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Old 05-21-2013, 03:26 PM   #1
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Brown algae

How do you get rid of brown algae that covers the sand bed
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Old 05-21-2013, 03:51 PM   #2
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Is your tank new?
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Old 05-21-2013, 05:04 PM   #3
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Well I just transferred to a bigger tank so it's been up for a couple months now
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Old 05-21-2013, 05:29 PM   #4
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Almost everyone goes through that with a new setup. It should start to go away as the tank cycles and the water quality gets better
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Old 05-21-2013, 05:50 PM   #5
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Check diatoms. If it is, it isn't water quality. Its the silicates in the turned old sand or new sand added during upgrade. Once the bacteria (not algae) consume the silicates it will go away. Many of the cleaner crew will eat the bacteria.
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Old 05-21-2013, 06:33 PM   #6
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Silicates are a contributor but not the sole contrbutor. Water quality such as ammonia, nitrites, nitrates and fish waste are also a factor as well as a low light conditions.
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Old 05-21-2013, 08:01 PM   #7
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Quote:
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Silicates are a contributor but not the sole contrbutor. Water quality such as ammonia, nitrites, nitrates and fish waste are also a factor as well as a low light conditions.
If you're referring to diatoms , silica is mandatory for their survival. The cell walls are made of silicon. No silicon, no cell walls, no diatoms. Diatoms can and do carbon fixation, but they cannot survive without silicon. Once they consume the silicon, diatoms will disappear.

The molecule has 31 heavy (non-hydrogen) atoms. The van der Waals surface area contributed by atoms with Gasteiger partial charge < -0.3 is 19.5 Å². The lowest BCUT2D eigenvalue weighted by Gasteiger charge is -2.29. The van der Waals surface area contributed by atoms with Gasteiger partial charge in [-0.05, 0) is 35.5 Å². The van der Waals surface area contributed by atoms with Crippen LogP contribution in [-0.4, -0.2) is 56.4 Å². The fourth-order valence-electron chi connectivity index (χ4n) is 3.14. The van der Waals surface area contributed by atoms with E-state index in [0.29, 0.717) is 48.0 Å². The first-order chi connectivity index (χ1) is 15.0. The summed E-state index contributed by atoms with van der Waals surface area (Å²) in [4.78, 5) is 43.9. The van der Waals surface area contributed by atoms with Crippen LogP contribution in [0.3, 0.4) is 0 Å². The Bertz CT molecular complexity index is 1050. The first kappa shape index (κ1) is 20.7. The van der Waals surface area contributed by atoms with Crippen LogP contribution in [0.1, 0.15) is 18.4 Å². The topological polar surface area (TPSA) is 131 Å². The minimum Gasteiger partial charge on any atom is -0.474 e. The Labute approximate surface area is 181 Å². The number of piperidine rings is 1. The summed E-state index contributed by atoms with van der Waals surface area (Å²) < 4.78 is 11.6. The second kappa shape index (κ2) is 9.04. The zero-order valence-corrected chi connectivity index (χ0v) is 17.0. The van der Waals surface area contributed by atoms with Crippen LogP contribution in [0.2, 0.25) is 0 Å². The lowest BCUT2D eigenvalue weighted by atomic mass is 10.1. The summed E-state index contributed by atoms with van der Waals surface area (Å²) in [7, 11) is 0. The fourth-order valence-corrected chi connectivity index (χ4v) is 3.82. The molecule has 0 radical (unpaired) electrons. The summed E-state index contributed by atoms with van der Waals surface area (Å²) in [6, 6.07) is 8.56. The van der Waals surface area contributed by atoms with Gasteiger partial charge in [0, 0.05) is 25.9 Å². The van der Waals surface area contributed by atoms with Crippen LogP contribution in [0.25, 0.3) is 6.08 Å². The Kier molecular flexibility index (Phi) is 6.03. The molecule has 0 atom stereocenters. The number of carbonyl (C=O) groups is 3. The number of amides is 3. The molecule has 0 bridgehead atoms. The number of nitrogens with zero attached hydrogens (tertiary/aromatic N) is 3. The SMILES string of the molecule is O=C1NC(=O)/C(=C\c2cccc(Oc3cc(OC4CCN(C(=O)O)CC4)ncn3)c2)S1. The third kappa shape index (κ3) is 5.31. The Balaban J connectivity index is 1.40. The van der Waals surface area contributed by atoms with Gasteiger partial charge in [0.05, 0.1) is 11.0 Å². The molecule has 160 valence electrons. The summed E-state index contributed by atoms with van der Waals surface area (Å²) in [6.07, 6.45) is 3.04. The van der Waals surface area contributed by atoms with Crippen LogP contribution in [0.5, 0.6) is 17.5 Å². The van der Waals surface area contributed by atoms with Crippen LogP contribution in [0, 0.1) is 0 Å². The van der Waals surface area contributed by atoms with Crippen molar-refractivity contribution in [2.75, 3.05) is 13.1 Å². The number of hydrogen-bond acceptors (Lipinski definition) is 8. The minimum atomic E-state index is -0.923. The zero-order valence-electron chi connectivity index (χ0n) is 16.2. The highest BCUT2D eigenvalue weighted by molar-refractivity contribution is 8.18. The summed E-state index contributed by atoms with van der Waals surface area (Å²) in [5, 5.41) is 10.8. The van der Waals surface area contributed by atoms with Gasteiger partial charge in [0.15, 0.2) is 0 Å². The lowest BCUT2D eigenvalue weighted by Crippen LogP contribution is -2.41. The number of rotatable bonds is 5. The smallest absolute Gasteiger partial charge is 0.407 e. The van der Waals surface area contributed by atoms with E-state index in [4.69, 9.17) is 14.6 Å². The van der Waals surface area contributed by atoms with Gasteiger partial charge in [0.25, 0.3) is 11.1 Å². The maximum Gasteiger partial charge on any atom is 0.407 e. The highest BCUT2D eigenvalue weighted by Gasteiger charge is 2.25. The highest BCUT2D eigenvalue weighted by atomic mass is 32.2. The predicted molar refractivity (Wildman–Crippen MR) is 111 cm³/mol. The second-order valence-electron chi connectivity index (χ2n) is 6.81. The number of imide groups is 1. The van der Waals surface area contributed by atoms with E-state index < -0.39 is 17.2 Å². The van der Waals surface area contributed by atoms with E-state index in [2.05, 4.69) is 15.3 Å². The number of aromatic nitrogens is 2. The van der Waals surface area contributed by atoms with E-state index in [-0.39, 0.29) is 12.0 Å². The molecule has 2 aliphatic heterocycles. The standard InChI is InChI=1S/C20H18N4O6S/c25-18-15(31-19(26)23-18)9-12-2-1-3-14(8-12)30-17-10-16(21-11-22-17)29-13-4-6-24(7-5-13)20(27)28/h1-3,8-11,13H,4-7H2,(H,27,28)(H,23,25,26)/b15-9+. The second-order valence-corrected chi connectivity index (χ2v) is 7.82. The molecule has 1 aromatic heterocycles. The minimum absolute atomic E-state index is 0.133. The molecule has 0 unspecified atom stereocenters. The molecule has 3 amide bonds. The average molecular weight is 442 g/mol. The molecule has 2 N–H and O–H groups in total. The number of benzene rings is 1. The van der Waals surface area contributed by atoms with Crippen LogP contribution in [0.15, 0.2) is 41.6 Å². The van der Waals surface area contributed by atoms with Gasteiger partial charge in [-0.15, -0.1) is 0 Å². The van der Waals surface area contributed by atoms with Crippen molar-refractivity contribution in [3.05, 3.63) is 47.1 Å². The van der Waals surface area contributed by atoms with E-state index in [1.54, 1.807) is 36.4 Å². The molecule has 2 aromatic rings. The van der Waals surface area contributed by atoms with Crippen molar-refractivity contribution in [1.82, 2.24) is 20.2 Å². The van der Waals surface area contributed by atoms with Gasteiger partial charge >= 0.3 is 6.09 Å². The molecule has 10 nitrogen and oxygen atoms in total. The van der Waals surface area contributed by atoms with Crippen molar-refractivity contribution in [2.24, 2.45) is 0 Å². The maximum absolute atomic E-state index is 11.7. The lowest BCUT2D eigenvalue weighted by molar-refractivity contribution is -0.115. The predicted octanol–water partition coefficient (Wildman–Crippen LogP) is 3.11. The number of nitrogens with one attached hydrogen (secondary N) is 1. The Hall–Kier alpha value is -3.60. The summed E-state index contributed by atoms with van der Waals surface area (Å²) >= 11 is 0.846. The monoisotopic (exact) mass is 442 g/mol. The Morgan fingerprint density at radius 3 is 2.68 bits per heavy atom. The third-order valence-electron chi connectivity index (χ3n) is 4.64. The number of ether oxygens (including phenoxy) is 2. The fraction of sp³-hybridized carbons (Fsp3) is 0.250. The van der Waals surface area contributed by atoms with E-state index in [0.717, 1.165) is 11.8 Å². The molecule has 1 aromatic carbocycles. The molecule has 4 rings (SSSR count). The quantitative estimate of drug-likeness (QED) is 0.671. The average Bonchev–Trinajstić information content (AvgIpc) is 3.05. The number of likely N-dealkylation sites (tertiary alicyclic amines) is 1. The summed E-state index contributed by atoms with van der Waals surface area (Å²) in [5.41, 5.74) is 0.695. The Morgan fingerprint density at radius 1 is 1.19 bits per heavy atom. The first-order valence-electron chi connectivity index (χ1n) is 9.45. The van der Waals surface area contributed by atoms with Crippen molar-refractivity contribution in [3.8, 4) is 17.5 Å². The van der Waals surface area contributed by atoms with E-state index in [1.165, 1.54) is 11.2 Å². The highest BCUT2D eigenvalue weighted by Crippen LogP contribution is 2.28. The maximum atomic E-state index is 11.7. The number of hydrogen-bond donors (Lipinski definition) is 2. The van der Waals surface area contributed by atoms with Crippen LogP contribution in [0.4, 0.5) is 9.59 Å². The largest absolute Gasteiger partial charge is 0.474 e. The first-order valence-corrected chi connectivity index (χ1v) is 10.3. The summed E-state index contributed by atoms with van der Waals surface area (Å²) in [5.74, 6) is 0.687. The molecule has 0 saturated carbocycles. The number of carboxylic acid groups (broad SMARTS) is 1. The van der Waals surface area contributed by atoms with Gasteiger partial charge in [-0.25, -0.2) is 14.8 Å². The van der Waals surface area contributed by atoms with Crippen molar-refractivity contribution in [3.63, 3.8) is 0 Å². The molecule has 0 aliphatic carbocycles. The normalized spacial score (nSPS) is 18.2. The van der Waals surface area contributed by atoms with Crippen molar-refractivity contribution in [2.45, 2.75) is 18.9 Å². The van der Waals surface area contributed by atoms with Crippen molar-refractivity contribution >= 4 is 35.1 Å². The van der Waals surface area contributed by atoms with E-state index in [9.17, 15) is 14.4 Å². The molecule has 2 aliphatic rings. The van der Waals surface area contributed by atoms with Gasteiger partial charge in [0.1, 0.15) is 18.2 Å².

If you do have nitrate issues, it CAN lend to the reproduction of diatoms as long as silicates are present. But even if you have perfectly clean nitrogenous free water but silicates are present, you will still have diatoms.
Therefore silicates are the 1 constant issue for diatoms.
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Old 05-21-2013, 10:04 PM   #8
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Quote:
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If you're referring to diatoms , silica is mandatory for their survival. The cell walls are made of silicon. No silicon, no cell walls, no diatoms. Diatoms can and do carbon fixation, but they cannot survive without silicon. Once they consume the silicon, diatoms will disappear.
If you do have nitrate issues, it CAN lend to the reproduction of diatoms as long as silicates are present. But even if you have perfectly clean nitrogenous free water but silicates are present, you will still have diatoms.
Therefore silicates are the 1 constant issue for diatoms.
I have a diatom issue too. My tank has been running since January. RO water used. Nitrite, ammonia and nitrate all at 0. How do you remove silica?
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Old 05-21-2013, 10:23 PM   #9
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Phosguard in a reactor will help remove silica from the water column. But it won't help the silica loosely bonded in your sand. For that the diatoms are the remover. Then the silica laced diatoms are eaten by snails and crabs and even corals. The silica then becomes part of the eater and forms part of their shells or Stoney parts which over times does and becomes part of the coral based sand where it began. Of course some is pooped out and hopefully the skimmer removes it.
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